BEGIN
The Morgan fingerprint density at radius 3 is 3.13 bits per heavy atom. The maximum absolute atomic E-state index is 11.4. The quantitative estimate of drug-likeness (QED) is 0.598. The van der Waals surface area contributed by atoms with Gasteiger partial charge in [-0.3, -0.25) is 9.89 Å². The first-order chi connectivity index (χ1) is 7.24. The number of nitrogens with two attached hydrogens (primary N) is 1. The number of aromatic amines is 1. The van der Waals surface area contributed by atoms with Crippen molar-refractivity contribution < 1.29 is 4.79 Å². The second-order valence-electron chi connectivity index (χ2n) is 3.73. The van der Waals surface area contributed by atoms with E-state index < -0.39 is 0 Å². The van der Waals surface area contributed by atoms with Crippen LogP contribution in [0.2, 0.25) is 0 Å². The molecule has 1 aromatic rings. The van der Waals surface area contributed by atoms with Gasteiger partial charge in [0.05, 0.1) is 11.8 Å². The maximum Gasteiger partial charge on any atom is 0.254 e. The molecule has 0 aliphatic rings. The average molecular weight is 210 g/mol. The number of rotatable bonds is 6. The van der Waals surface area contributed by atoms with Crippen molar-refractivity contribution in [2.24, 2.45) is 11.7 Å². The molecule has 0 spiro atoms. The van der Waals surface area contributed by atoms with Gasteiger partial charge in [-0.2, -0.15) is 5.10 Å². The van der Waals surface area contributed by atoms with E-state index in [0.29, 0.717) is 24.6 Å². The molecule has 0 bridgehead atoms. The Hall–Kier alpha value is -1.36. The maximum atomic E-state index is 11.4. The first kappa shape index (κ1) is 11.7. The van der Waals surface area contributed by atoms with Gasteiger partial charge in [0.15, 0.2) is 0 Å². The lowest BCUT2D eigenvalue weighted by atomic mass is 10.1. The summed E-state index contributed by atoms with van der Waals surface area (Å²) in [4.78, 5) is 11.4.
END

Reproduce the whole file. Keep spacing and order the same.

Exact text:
The Morgan fingerprint density at radius 3 is 3.13 bits per heavy atom. The maximum absolute atomic E-state index is 11.4. The quantitative estimate of drug-likeness (QED) is 0.598. The van der Waals surface area contributed by atoms with Gasteiger partial charge in [-0.3, -0.25) is 9.89 Å². The first-order chi connectivity index (χ1) is 7.24. The number of nitrogens with two attached hydrogens (primary N) is 1. The number of aromatic amines is 1. The van der Waals surface area contributed by atoms with Crippen molar-refractivity contribution < 1.29 is 4.79 Å². The second-order valence-electron chi connectivity index (χ2n) is 3.73. The van der Waals surface area contributed by atoms with E-state index < -0.39 is 0 Å². The van der Waals surface area contributed by atoms with Crippen LogP contribution in [0.2, 0.25) is 0 Å². The molecule has 1 aromatic rings. The van der Waals surface area contributed by atoms with Gasteiger partial charge in [0.05, 0.1) is 11.8 Å². The maximum Gasteiger partial charge on any atom is 0.254 e. The molecule has 0 aliphatic rings. The average molecular weight is 210 g/mol. The number of rotatable bonds is 6. The van der Waals surface area contributed by atoms with Crippen molar-refractivity contribution in [2.24, 2.45) is 11.7 Å². The molecule has 0 spiro atoms. The van der Waals surface area contributed by atoms with Gasteiger partial charge in [-0.2, -0.15) is 5.10 Å². The van der Waals surface area contributed by atoms with E-state index in [0.29, 0.717) is 24.6 Å². The molecule has 0 bridgehead atoms. The Hall–Kier alpha value is -1.36. The maximum atomic E-state index is 11.4. The first kappa shape index (κ1) is 11.7. The van der Waals surface area contributed by atoms with Gasteiger partial charge in [0.15, 0.2) is 0 Å². The lowest BCUT2D eigenvalue weighted by atomic mass is 10.1. The summed E-state index contributed by atoms with van der Waals surface area (Å²) in [4.78, 5) is 11.4.